An 18th century robbery

A newspaper report from December 1st 1787.

I haven’t come across the name Eaglestone before and its hard to pinpoint where he might have lived. There were very few houses as such in Wolverton at that date, apart from the Vicarage, Wolverton House and the farmhouses. Eaglestone is associated with none of these places. The Quarry Bridge of the second robbery would have been on the road from Old Stratford to Cosgrove.

On Saturday seven night 9a week ago), about six o’clock in the evening, five villains, disguised in smock frocks, with their faces blackened, &c., attempted to rob the house of Mr. Eaglestone, in the parish of Wolverton, near stony Stratford. Having met with one of Mr Eaglestone’s servants near home, they led him to the house and threatened to murder him if he refused to knock at the door; which being opened by Mr Eaglestone, they rushed in; but fortunately another of his men-servants being within, they attacked the villains, and would certainly have secured them all, but unluckily in the confusion one of the men received a violent blow with a bludgeon from a fellow servant, which almost disabled him, though not before the robbers had got much the worst of it, that they were glad to decamp without their intended booty.

About nine o’clock the same night they entered the house of Thomas Ship, at the Turnpike at Quarry Bridge, near Old Stratford, and stole there about £4 in cash, some wearing apparel, and divers other articles.

News from 1753

This is an extremely gruesome story. I expect that today this would have commandeered several pages in the tabloids but in the Derby Mercury, 19th October 1753, it only merited four lines. The impact was the same.

Last week Elizabeth Robbins, a girl about nineteen years of age, was committed to Reading Gaol, upon her own confession, for the murder of her bastard child at Woolverton, near Stony Stratford, Bucks. She had buried her child in a lay-stall, where it was discovered by a hog’s eating the lower part of the belly.

Murder on the Watling Street

Road travel was quite unsafe in the 18th century. Apart from accidents, there was the ever present risk of robbery. Despite the romance of legend, highway robbery was a thuggish activity, as these reports show.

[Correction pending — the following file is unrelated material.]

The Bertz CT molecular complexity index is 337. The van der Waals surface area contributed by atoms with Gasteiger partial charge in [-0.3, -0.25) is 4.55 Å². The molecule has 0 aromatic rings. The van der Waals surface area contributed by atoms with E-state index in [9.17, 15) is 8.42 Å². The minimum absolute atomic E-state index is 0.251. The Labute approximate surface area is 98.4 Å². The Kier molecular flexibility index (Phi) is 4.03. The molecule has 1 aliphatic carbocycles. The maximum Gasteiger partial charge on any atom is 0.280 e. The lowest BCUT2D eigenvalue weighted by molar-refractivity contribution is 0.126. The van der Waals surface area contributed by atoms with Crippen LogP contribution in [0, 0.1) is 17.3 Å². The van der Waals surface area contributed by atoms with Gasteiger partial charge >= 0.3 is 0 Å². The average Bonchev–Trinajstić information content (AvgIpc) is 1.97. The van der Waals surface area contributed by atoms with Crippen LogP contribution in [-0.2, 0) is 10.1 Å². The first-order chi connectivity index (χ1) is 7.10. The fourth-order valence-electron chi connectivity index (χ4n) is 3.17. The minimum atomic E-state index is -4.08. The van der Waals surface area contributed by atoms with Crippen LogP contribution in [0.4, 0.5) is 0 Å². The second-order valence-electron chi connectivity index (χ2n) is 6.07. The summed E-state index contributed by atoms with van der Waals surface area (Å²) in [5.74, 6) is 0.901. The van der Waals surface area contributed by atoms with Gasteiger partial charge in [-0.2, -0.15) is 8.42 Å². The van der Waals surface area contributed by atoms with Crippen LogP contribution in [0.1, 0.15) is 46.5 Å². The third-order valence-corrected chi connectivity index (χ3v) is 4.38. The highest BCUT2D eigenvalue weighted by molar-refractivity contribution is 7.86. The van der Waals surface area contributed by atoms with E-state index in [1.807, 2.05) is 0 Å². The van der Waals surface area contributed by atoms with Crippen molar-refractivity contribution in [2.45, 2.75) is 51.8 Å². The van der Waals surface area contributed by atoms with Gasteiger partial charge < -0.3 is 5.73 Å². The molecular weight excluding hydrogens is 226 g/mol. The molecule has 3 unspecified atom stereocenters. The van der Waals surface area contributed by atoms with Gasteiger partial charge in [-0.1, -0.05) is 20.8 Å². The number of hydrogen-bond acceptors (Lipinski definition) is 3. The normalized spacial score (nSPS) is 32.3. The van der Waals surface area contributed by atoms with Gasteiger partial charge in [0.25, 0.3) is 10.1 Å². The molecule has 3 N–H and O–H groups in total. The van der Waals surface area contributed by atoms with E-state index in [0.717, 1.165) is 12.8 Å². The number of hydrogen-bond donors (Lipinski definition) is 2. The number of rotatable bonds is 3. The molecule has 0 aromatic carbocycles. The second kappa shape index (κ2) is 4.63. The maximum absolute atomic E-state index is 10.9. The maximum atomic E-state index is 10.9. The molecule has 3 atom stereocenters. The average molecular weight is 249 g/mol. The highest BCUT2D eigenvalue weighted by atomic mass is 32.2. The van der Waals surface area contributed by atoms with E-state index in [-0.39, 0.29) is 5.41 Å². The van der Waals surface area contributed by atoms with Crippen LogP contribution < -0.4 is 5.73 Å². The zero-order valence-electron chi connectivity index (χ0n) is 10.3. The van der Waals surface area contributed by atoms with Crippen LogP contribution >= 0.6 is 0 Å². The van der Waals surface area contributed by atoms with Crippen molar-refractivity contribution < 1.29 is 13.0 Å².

Northampton Mercury October 1st 1774

On Thursday last, about six in the Morning, was found in the High Road between Shenly and Stony Stratford by two Men going to Work, the Body of one James Wills, a poor industrious Man, most barbarously murdered. He belongs to Woolverton, near Stony Stratford, and had been to a Statute held near Fenny Stratford selling Nuts and Cakes. His head was so terribly beat and bruised by a Slate  of a Stake Rail, that on moving him his Brains dropp’d out. He has left a Wife and seven children. Diligent Search is making after the Murderers.

Northampton Mercury 2nd March 1778

Dennis Ryan, charged on the Oath of Thomas Kelly, with having beat him on the Turnpike-Road, between Shenly and Stony-Stratford, and robbing him of one Guinea, ten Shillings, a few Halfpence, two Farthings and a thread Purse. 

Northampton Mercury Monday 18th August 1783

Last Monday evening, between Nine and Ten o’Clock, as William Haddon of Pisford in this County was travelling between Stony-Stratford and Brickhill in Buckinghamshire, with a Team, he was knock’d down by two Men, who beat him in a cruel Manner, and rifled his Pockets of 8 Guineas and a Half in Gold, between 3 and 4 Pounds in Silver, and his Watch – Makers Name Hemmen.

Newspaper notes from the 18th Century

Here’s a selection of newspaper reports from the later part of the 18th century wen the Northampton Mercury began to publish. This collection is a miscellany of odd notes which show that in many ways human behaviour does not change, although our understanding of it does.

Northampton Mercury Saturday June 23rd 1798

The Malpas family were quite prosperous in Stony Stratford at this time, owning several properties and businesses on the Market Square. This advertisement was placed several times in the paper by William Malpas, presumably to cover himself. I guess there must have been some family quarrel and Joseph had stormed out. there was obviously some worry that young Joseph might collect on a few of his fathers debts to provide himself with some finance.

The Customers of WM. MALPAS of STONY STRATFORD, Bucks, Wine and Brandy Merchant, likewise Pin-maker, are desired not to pay any Money to the Account of the said Wm. MALPAS, to his Son, JOSEPH WILLIAM MALPAS, who has been used to receive for his Father; the said Joseph William Malpas having absconded from his Parents yesterday without Notice.
Dted Stony-Stratford, June 15th, 1798.

Northampton Mercury Saturday 5th April 1788

I assume John Cox was young and probably got carried away with the brilliance of this prank one night. He may not have been alone (moving gates single-handed would be hard) but he seems to have been the one to answer for it. He may have come from a respectable family and his father saw to it and paid the attorney Stamp Garrard to come up with a mechanism that kept his son from a criminal record.

8th MARCH 1788